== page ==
Given that the NGSA is the only body representing parents in the fight over retaining grammar schools it may be of benefit to Northern Ireland parents to join the NGSA as Associate members or Friends of Grammar Schools.Visit http://ngsa.org.uk and follow links on the home page. Registering your support costs nothing and will make sure you are kept informed. Those parents of children confused over the results of recent unregulated tests may particularly benefit from membership. Please note that the NGSA is not a group dominated by the selective interests of heads and teachers such as the GSHA, AQE or GBA
It will come as an unwelcome surprise to Gordon Brown, Nick Clegg and David Cameron to learn of the results of an ICM poll on grammar schools.
The Daily Mail http://www.dailymail.co.uk/news/article-1249765/85-young-people-want-grammar-schools-created.html focussed on the fact that “85% of young people want more grammar schools created”
C2k, CEM at Durham University, DENI Press Releases, deputy secretary of the Department of Education, Foi requests on education, Incas, Incas assessment, Robson Davison, Sparklebox, University of Durham
For those parents suggesting that Incas assessment scores should be used to determine admission to grammar schools instead of objective testing of attainment- a note of caution from PACE.
When the problems surrounding the expensive CEM software failures were first raised in late 2009 PACE obtained confidential communications from the Incas team to CCEA using the Freedom of Information Act 2000 ( FOI).
“What we would like to do is to extract the relevant files from the schools’ file servers automatically without having to contact the schools directly. We understand that C2k can access files on the schools’ file servers directly. If we can have these files forwarded to us, perhaps through some secure ftp method, we can update schools’ feedback without them knowing there were any problems.”
“It is also worth noting that the subscale scores are for information for teachers, not for parents.”
The Department of Education also cautioned against Incas.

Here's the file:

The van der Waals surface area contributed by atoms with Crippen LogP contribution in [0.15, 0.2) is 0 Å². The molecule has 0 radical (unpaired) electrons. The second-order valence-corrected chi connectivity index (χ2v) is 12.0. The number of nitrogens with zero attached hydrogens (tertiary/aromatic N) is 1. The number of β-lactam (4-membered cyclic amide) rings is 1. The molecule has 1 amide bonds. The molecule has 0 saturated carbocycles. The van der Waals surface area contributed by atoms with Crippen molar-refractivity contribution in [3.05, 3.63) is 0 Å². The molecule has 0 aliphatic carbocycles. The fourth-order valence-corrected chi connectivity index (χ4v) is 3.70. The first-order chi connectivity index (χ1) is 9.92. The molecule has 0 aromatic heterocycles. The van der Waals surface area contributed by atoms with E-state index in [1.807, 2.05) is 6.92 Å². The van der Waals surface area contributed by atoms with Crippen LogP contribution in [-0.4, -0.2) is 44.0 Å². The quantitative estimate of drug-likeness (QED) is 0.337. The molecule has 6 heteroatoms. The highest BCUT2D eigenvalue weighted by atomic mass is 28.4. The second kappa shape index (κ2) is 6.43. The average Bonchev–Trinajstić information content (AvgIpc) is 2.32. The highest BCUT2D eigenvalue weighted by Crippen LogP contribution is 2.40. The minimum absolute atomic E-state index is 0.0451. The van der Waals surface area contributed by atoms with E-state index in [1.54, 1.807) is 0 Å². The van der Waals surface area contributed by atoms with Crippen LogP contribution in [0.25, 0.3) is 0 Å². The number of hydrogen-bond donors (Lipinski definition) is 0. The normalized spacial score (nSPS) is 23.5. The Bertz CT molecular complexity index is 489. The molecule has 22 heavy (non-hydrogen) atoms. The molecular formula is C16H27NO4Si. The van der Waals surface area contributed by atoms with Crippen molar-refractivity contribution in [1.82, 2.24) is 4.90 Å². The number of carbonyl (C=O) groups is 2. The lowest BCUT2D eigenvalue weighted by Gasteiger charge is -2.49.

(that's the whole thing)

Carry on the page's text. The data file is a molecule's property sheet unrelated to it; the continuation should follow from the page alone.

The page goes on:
The deputy secretary of the Department of Education, Robson Davison, wrote to the chairs of the board of governors and principals of schools setting the new entrance exams.
“It is important that I remind schools that such practice would be an inappropriate use of outcomes from an assessment tool that was neither designed nor intended for such a purpose.”
He also told them there were problems with the scoring awarded to pupils in InCAS because of a computer error.
“The department’s advice is that on no account should grammar schools consider using InCAS assessment outcomes reported to parents to inform decisions on selection.”
So while parents are crying out for accurate information on the results of transfer tests they are being kept in the dark by unaccountable educationalists profiting from testing activities.
and a further concern ….
Sparkebox link to DENI and C2k
Sparklebox was originally blocked in late 2009 by councils. Concerns over the sites security were cited in an email to teachers explaining the block. Originally many teachers were confused and some angered over the block, as it was a site that many relied on for essential classroom resources. Kent County Council issued a statement confirming the block, “we feel it right to block the site centrally until more information is available and review whether this site should be blocked permanently after consulting schools and other sources.”
It seems that the Minister, Caitriona Ruane, her Department and computer infrastructure team, C2k must not have accessed the internet in early January otherwise they could not have missed the following post http://www.neowin.net/news/main/10/01/14/uk-schools-blocking-sparklebox-as-owner-is-a-paedo
Are you confident in your child’s security with computers at school or reassured by the Minister’s statement?
The Code of Practice on Access to Government Information is a non-statutory scheme which requires Government Departments and other public authorities to release information in response to specific requests. The Act creates a statutory right of access, provides for a more extensive scheme for making information publicly available and covers a range of public authorities including schools and colleges.
Bangor Grammar School in County Down failed to answer a Freedom of Information request made on Monday 21st December 2009 made by The Parental Alliance for Choice in Education (PACE) on pupil attainments in examinations
. The legislation http://www.opsi.gov.uk/ACTS/acts2000/en/ukpgaen_20000036_en_1 allows 20 working days for a reply to issue. The response can include information such as directing the queries to other sources, issuing a partial answer, citing legal exemptions to the request for information.
No such rely was received. Bangor Grammar School has now joined the company of other schools who seem to have failed to have learned the lessons given by their Education and Library Board’s FOI officer on their duties and responsibilities.
This disturbing information is made public to parents to take into consideration when seeking information about how the results of transfer tests such as the AQE Common Entrance Assessment or GL Assessment are to be used to determine admission to a grammar school.
It may be helpful for parents to familiarise themselves with the admission criteria to Bangor Grammar School. Given the school’s choice of the AQE CEA test ( a rank ordered approach) as the instrument to determine admission, the citation of the Minister’s Free School Meal criteria seems to indicate that two horses are being ridden.